Wikipedia founder Jimmy Wales clapped back at Twitter CEO Elon Musk on Saturday for censoring critics of Turkish president Recep Tayyip Erdogan in Turkey, the day before the country’s highly contested presidential election.
In a tweet, Wales noted that Musk was not defending free speech when he caved to Turkey’s demands to restrict content. When faced with a similar dilemma, Wales noted, Wikipedia pushed back.
“What Wikipedia did: we stood strong for our principles and fought to the Supreme Court of Turkey and won,” Wales wrote in response to Musk’s tweet. “This is what it means to treat freedom of expression as a principle rather than a slogan.”
Wales was among multiple critics on Twitter who scored Musk for choosing to give in to a Turkish court’s demand that the social media platform restrict critics of Erdogan on the eve of the election. Musk defended himself, tweeting to Bloomberg columnist Matthew Yglesias who had criticized him:
“Did your brain fall out of your head, Yglesias? The choice is have Twitter throttled in its entirety or limit access to some tweets. Which one do you want?”
Musk posed the dilemma: limiting access to certain posts (the content of which Twitter has yet to define) or shut it down in Turkey all together. Many critics said that Musk should have, indeed, shut all of Twitter in Turkey in defense of free speech.
Wales then stepped into the ring, offering up his own website’s story as an example of the best path forward.
Wikipedia was banned for more than two years in Turkey due to article entries that accused the country of being linked to terrorist organizations. The Wikipedia Foundation challenged the ban in Turkey’s Constitutional Court, and after a drawn-out process, the ban was lifted in 2019, with the court ruling a block on the online encyclopedia was a violation of freedom of expression, per Reuters.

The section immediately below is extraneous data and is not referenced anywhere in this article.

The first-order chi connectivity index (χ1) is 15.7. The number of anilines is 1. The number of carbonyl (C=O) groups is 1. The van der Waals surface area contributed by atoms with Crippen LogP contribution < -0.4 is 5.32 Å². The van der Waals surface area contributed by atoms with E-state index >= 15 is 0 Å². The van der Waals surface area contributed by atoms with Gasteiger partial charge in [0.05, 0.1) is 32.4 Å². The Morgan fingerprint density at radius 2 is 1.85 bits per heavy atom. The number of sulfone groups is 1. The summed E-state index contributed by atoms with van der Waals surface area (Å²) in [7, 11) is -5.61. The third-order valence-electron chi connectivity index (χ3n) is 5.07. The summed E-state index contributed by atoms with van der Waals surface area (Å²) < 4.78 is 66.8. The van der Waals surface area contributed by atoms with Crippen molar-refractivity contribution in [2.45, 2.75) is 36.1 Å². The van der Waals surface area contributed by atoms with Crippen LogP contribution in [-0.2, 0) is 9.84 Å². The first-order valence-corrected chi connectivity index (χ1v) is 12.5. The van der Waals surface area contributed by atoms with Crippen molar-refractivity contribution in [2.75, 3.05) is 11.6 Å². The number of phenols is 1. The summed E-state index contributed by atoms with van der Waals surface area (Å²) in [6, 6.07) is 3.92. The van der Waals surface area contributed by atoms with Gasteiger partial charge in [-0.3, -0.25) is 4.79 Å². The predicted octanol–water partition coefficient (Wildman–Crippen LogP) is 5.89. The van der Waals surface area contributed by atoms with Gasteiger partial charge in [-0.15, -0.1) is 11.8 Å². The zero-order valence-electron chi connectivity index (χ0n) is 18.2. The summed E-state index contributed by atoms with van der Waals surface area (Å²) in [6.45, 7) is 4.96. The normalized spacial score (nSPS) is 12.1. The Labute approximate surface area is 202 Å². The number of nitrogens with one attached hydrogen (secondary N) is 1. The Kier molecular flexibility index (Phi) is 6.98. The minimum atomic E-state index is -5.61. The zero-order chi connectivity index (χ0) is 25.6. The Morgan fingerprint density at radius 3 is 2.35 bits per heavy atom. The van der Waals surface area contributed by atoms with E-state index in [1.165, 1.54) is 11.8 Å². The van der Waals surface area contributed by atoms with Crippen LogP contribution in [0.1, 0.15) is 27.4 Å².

Wales is now arguing that Musk does not share the same values that Wikipedia does.
Twitter’s Global Government Affairs account initially stated it blocked access of some content in Turkey “in accordance with the court decisions regarding the blocking of access to Twitter,” according to a Google’s translation of the tweet in Turkish.
Turkish President Erdoğan, who has been in power in the country for 20 years, has completely blocked Twitter before. He is currently facing challenger Kemal Kilicdaroglu in a tight election race that will be decided Sunday unless neither candidate receives more than 50% of the vote, per NPR. Human Rights Watch, a U.S.-based human rights organization, recently urged social media platforms like twitter to be as transparent as possible when it comes to election monitoring and content moderation.
“As election night draws near it is imperative that social media platforms and the wider internet remain accessible so the public can follow the work of independent election monitors and reporting around the vote count. Given the sorry state of Turkey’s mainstream media, the integrity of Turkey’s election depends upon it,” Human Rights Watch wrote Friday.
According to the independent Turkish news site Turkish Minute, the accounts that were restricted by Twitter include those of investigative journalist Cevheri Güven and Kurdish businessman Muhammed Yakut, both of whom view Erdoğan as a dictator and have shared disparaging details about what they view as a corrupt administration.
“The timing of these restrictions, coming only a day before a critical election in which President Erdoğan is reportedly trailing, has raised concerns that the move is politically motivated, potentially stifling voices of dissent and impacting the election’s outcome,” the outlet wrote.